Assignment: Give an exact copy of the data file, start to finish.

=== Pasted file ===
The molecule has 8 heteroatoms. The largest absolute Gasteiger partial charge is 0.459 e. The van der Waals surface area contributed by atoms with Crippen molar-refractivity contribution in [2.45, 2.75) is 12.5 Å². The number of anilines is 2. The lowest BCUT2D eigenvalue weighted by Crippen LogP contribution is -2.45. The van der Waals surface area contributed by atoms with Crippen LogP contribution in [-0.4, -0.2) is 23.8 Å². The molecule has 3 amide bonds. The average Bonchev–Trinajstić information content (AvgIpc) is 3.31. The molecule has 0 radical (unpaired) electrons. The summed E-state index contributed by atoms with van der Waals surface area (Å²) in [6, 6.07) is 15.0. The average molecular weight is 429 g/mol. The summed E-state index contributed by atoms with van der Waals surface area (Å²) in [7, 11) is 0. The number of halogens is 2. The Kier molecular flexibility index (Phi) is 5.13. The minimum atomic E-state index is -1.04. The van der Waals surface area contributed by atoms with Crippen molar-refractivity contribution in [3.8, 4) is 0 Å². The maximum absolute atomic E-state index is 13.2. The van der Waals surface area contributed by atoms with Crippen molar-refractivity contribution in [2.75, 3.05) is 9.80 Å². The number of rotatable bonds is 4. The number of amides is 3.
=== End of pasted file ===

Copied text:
The molecule has 8 heteroatoms. The largest absolute Gasteiger partial charge is 0.459 e. The van der Waals surface area contributed by atoms with Crippen molar-refractivity contribution in [2.45, 2.75) is 12.5 Å². The number of anilines is 2. The lowest BCUT2D eigenvalue weighted by Crippen LogP contribution is -2.45. The van der Waals surface area contributed by atoms with Crippen LogP contribution in [-0.4, -0.2) is 23.8 Å². The molecule has 3 amide bonds. The average Bonchev–Trinajstić information content (AvgIpc) is 3.31. The molecule has 0 radical (unpaired) electrons. The summed E-state index contributed by atoms with van der Waals surface area (Å²) in [6, 6.07) is 15.0. The average molecular weight is 429 g/mol. The summed E-state index contributed by atoms with van der Waals surface area (Å²) in [7, 11) is 0. The number of halogens is 2. The Kier molecular flexibility index (Phi) is 5.13. The minimum atomic E-state index is -1.04. The van der Waals surface area contributed by atoms with Crippen molar-refractivity contribution in [3.8, 4) is 0 Å². The maximum absolute atomic E-state index is 13.2. The van der Waals surface area contributed by atoms with Crippen molar-refractivity contribution in [2.75, 3.05) is 9.80 Å². The number of rotatable bonds is 4. The number of amides is 3.